An application for the removal of a trade mark from the register for non-use (a “non-use application”) can be made on the basis that:

  • the application for registration was not made in good faith with the intention to use the trade mark, and that the trade mark has not been “used”, or used in good faith; or
  • the trade mark has not be “used” in a three year period ending the month prior to the non-use application being filed (provided at least five years has passed following registration).

In addition, the non-use application will specify the whether full or partial removal of the mark is being requested – partial referring to the removal of only some of the goods and/or services for which the trade mark is registered.

Importantly, once a non-use application is made – the onus of proof of genuine use shifts to the registered owner.

Why have I Received a Non-Use Application

There could be many reasons why an Applicant has applied to have your trade mark removed. These may include:

  • they have applied for the same or a similar mark to be registered in the same or similar classes of goods and/or services as your registered mark. In this case, an Examiner may have cited your mark as a barrier to the registration of their application. The Applicant may therefore want to remove your mark so that theirs can be registered.
  • you have identified the Applicant as a potentially infringing your registered mark. In this instance, the non-use application may be an attempt to have your mark removed in order to stop enforcement of those registered rights.

The term “use” in this context particularly requires you, as the trade mark owner, to demonstrate that the use in the relevant period was:

  • in good faith;
  • as a trade mark;
  • in the course of trade;
  • in Australia;
  • upon or in relation to the goods and/or services of the registration; and,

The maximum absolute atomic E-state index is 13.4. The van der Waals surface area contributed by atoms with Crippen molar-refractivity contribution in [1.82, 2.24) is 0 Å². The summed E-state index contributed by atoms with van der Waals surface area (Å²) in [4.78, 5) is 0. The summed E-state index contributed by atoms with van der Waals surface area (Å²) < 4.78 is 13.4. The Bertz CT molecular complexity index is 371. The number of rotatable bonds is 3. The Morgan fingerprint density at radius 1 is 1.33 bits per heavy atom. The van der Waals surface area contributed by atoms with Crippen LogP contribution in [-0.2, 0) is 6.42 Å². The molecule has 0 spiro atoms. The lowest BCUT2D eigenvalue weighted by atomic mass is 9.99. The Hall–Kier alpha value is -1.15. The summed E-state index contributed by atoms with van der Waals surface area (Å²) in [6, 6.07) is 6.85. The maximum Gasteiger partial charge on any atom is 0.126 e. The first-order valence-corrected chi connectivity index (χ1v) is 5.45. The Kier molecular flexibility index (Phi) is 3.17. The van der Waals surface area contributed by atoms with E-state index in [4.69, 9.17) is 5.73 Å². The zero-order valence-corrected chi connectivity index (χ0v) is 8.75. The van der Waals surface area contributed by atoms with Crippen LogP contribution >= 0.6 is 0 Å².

• by the trade mark owner, predecessor in title or an authorised user.

It is important to be able to provide evidence of the requisite use. Suitable evidence may include a combination of sales and marketing figures, advertising expenses, examples of orders, invoices, packaging, marketing and promotional materials (dated), websites (dated), and the like.

What Do I Do After Receiving a Notice of a Non-Use Application?

When you have received a Notice that someone has applied to remove your trade mark, the date on which the non-use application is advertised in the Official Journal starts the clock – you have two months from this date to file a Notice of Intention to Oppose the removal and pay the Official Fee of $250, as shown below.

In the following timeline, each subsequent action starts the clock for the next action. For example, the Statement of Grounds and Particulars must be filed within one month of filing the Notice of Intention to Oppose, the Notice of Intention to Defend must be received within one month of the Applicant receiving the Statement of Grounds and Particulars, and so forth.

Of course, there may be instances in which other courses of action may be more appropriate to your circumstances. For example, you may reach a commercial arrangement with the other party, decide to partially amend the registration, and/or decide you no longer wish to maintain the registration.

  • You (Opponent): Notice of Intention to Oppose - Official Fee $250 
  • You: Statement of Grounds and Particulars
  • Applicant: Notice of Intention to Defend
  • You: Evidence in Support
  • Applicant: Evidence in Answer
  • You: Evidence in Reply

Either you or the Applicant may request an oral hearing to be heard by the Registrar of Trade Marks. The Official Fee for requesting an oral hearing is $600.

Once a decision is made, it will typically be issued in writing to both parties. It is possible for either party to appeal a decision to the Federal Court or Circuit Court.

IP Australia have published more information on the Trade Mark Opposition process, and this can be found here.

If you have received a Notice that a Non-Use Application has been filed in respect of one of your registered trade marks, we would highly recommend you seek professional advice. If you want more information – contact us today.